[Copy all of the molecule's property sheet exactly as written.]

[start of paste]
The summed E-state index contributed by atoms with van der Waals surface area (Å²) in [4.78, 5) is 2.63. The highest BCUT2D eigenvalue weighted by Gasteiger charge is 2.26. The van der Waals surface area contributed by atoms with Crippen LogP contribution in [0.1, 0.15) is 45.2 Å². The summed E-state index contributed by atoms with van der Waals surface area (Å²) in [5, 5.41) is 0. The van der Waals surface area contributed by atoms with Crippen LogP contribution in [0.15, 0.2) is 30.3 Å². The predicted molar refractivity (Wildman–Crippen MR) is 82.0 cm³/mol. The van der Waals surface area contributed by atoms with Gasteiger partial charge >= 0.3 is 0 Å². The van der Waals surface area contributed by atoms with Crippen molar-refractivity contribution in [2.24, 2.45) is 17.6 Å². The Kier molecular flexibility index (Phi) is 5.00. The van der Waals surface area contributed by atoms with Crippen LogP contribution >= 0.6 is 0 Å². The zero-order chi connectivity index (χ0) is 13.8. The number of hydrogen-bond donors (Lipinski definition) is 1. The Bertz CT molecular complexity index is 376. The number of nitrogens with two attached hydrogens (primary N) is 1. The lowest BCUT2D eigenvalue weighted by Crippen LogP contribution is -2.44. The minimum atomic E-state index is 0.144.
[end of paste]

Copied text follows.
The summed E-state index contributed by atoms with van der Waals surface area (Å²) in [4.78, 5) is 2.63. The highest BCUT2D eigenvalue weighted by Gasteiger charge is 2.26. The van der Waals surface area contributed by atoms with Crippen LogP contribution in [0.1, 0.15) is 45.2 Å². The summed E-state index contributed by atoms with van der Waals surface area (Å²) in [5, 5.41) is 0. The van der Waals surface area contributed by atoms with Crippen LogP contribution in [0.15, 0.2) is 30.3 Å². The predicted molar refractivity (Wildman–Crippen MR) is 82.0 cm³/mol. The van der Waals surface area contributed by atoms with Gasteiger partial charge >= 0.3 is 0 Å². The van der Waals surface area contributed by atoms with Crippen molar-refractivity contribution in [2.24, 2.45) is 17.6 Å². The Kier molecular flexibility index (Phi) is 5.00. The van der Waals surface area contributed by atoms with Crippen LogP contribution >= 0.6 is 0 Å². The zero-order chi connectivity index (χ0) is 13.8. The number of hydrogen-bond donors (Lipinski definition) is 1. The Bertz CT molecular complexity index is 376. The number of nitrogens with two attached hydrogens (primary N) is 1. The lowest BCUT2D eigenvalue weighted by Crippen LogP contribution is -2.44. The minimum atomic E-state index is 0.144.